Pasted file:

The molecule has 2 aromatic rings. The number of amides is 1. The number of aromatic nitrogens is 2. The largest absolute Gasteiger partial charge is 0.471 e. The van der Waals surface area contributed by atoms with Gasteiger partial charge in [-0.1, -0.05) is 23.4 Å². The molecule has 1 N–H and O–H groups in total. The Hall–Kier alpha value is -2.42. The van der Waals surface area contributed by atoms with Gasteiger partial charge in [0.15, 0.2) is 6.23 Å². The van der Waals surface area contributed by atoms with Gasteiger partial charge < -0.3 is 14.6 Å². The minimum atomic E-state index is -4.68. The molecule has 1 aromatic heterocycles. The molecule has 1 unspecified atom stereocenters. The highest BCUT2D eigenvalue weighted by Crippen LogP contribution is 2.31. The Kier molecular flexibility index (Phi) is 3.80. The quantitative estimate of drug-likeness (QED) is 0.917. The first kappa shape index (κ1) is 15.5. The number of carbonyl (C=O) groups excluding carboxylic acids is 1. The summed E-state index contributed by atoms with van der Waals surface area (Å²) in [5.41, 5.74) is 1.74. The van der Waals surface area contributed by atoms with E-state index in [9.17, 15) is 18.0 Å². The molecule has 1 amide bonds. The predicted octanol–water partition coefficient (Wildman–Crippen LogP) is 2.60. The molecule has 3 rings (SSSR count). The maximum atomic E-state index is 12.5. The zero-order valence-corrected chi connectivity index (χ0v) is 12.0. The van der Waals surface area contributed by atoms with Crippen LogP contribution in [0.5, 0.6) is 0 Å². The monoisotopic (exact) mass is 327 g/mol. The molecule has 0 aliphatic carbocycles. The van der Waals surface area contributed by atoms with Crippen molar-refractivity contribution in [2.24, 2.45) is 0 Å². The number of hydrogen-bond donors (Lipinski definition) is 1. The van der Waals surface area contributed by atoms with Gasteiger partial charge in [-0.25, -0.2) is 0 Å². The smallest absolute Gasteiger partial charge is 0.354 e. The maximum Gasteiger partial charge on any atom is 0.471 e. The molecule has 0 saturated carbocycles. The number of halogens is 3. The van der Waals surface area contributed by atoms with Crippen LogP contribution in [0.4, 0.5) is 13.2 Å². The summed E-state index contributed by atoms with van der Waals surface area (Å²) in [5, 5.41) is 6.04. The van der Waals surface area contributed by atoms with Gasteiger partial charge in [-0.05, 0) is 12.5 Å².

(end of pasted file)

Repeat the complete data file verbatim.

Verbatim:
The molecule has 2 aromatic rings. The number of amides is 1. The number of aromatic nitrogens is 2. The largest absolute Gasteiger partial charge is 0.471 e. The van der Waals surface area contributed by atoms with Gasteiger partial charge in [-0.1, -0.05) is 23.4 Å². The molecule has 1 N–H and O–H groups in total. The Hall–Kier alpha value is -2.42. The van der Waals surface area contributed by atoms with Gasteiger partial charge in [0.15, 0.2) is 6.23 Å². The van der Waals surface area contributed by atoms with Gasteiger partial charge < -0.3 is 14.6 Å². The minimum atomic E-state index is -4.68. The molecule has 1 aromatic heterocycles. The molecule has 1 unspecified atom stereocenters. The highest BCUT2D eigenvalue weighted by Crippen LogP contribution is 2.31. The Kier molecular flexibility index (Phi) is 3.80. The quantitative estimate of drug-likeness (QED) is 0.917. The first kappa shape index (κ1) is 15.5. The number of carbonyl (C=O) groups excluding carboxylic acids is 1. The summed E-state index contributed by atoms with van der Waals surface area (Å²) in [5.41, 5.74) is 1.74. The van der Waals surface area contributed by atoms with E-state index in [9.17, 15) is 18.0 Å². The molecule has 1 amide bonds. The predicted octanol–water partition coefficient (Wildman–Crippen LogP) is 2.60. The molecule has 3 rings (SSSR count). The maximum atomic E-state index is 12.5. The zero-order valence-corrected chi connectivity index (χ0v) is 12.0. The van der Waals surface area contributed by atoms with Crippen LogP contribution in [0.5, 0.6) is 0 Å². The monoisotopic (exact) mass is 327 g/mol. The molecule has 0 aliphatic carbocycles. The van der Waals surface area contributed by atoms with Crippen molar-refractivity contribution in [2.24, 2.45) is 0 Å². The number of hydrogen-bond donors (Lipinski definition) is 1. The van der Waals surface area contributed by atoms with Gasteiger partial charge in [-0.25, -0.2) is 0 Å². The smallest absolute Gasteiger partial charge is 0.354 e. The maximum Gasteiger partial charge on any atom is 0.471 e. The molecule has 0 saturated carbocycles. The number of halogens is 3. The van der Waals surface area contributed by atoms with Crippen LogP contribution in [0.4, 0.5) is 13.2 Å². The summed E-state index contributed by atoms with van der Waals surface area (Å²) in [5, 5.41) is 6.04. The van der Waals surface area contributed by atoms with Gasteiger partial charge in [-0.05, 0) is 12.5 Å².